How to apply to college or grad-school with a low GPA

Just because your grade point average (“GPA”) is below average, or otherwise not where you would like it to be, does not mean you have to give up all hope of attending college, law school, or any other degree-granting program. Check out one of my favorite scriptures:

And we know that all things work together for good to those who love God, to those who are the called according to His purpose. (Romans 8:28 NKJV)

So, even though you may be ashamed about your past and doubtful that you can get into a certain school or program, there is hope that all things – the good, the bad, the ugly, the shameful, and everything in between – is a part of your story. There is hope that it can work out in your favor. With that in mind, here are some practical strategies to help you reframe a low GPA.

1) Provide context.

Why is your GPA low? Did you suffer a debilitating sickness? Did financial hardship force you to work, and thereby detract from study time? Did you endure some other life-destabilizing trauma that affected your attention, focus, or ability to concentrate on your school work?

Perhaps, some combination of all of the above?

If so, use your personal statement, diversity statement, or your addendum to provide a story behind your low GPA. Note, however, to use engaging storytelling to tell your story, otherwise you run the risk of sounding like you are merely giving an excuse. Review my video here for practical tips on how to engage the reader into your story.

2) Flip it!

When you sit down to write your admission essay, the ball is now in your court. You have total authority and control to tell your own story and present your life to the admissions reader the way you want them to understand it. So take that low GPA and flip it into something positive. What good came out of having a low GPA? What life lesson did you learn? What good came out of the circumstance that caused the low GPA? What good came later (i.e. well after) the low GPA, bad semester, or generally bad school experience?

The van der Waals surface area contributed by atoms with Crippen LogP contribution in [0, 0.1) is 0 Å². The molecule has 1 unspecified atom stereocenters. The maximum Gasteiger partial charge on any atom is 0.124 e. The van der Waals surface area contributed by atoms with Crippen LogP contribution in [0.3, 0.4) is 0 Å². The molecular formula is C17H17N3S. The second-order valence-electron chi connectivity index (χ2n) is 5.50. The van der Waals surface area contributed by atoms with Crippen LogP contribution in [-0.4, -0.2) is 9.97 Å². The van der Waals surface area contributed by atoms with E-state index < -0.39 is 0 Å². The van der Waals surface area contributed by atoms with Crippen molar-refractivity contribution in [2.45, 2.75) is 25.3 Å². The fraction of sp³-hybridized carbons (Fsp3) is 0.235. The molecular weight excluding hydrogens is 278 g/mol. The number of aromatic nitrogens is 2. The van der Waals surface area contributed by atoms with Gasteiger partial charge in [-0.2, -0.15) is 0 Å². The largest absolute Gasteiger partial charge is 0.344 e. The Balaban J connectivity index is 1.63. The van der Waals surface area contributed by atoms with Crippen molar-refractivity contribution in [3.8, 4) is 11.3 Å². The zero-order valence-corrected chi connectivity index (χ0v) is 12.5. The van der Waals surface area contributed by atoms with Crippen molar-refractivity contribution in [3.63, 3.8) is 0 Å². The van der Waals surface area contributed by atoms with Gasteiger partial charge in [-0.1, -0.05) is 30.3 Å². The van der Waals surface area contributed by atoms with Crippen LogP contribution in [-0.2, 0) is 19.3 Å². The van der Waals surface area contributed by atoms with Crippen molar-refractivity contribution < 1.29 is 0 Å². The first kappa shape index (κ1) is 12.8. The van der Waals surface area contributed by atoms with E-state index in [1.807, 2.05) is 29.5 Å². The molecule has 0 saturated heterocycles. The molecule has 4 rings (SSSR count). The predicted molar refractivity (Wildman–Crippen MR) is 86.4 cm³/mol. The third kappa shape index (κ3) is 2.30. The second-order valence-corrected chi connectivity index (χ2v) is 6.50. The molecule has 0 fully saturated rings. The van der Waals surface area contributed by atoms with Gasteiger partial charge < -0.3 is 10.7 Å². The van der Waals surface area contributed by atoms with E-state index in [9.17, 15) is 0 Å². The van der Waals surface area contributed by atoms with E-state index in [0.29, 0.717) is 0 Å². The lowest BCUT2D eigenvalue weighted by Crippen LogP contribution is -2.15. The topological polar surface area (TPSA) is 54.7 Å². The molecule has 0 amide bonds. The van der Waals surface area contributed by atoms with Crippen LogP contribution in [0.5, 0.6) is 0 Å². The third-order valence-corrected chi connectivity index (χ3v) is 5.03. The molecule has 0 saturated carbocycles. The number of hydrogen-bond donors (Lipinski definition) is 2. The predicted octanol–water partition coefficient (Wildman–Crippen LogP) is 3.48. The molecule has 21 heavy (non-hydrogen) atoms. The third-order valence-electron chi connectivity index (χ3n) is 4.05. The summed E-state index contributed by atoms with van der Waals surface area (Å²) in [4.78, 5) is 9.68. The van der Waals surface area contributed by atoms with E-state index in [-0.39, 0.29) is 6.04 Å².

Note that the good can be something that benefited you, your family, or even your community.

3) Shift the focus.

Let's say you have a low GPA, but you also have 6 years of work experience. Use your application materials to focus on your extensive real-world knowledge, the work ethic you developed as a professional, the time management skills you had to mature into to balance both work and family life, and so on and so forth. Alternatively, if you lack extensive work experience, use your application materials to shift focus to other amazing, unique identifiers that will set you apart. Did you start a non-profit or community/school initiative? Did you start a business? Did you obtain an above-average standardized test score, despite negative odds? Whatever the case may be, use your admissions essay(s) to explicitly shift focus from the sub-par GPA to other indicators that show you are committed to your education, resilient, an overcomer, and able to withstand the rigors of the school or program to which you are applying.

I pray that you attain your educational goals!

-Angel Everett, Esq.

Founder/CEO, Harvard and Hardship LLC


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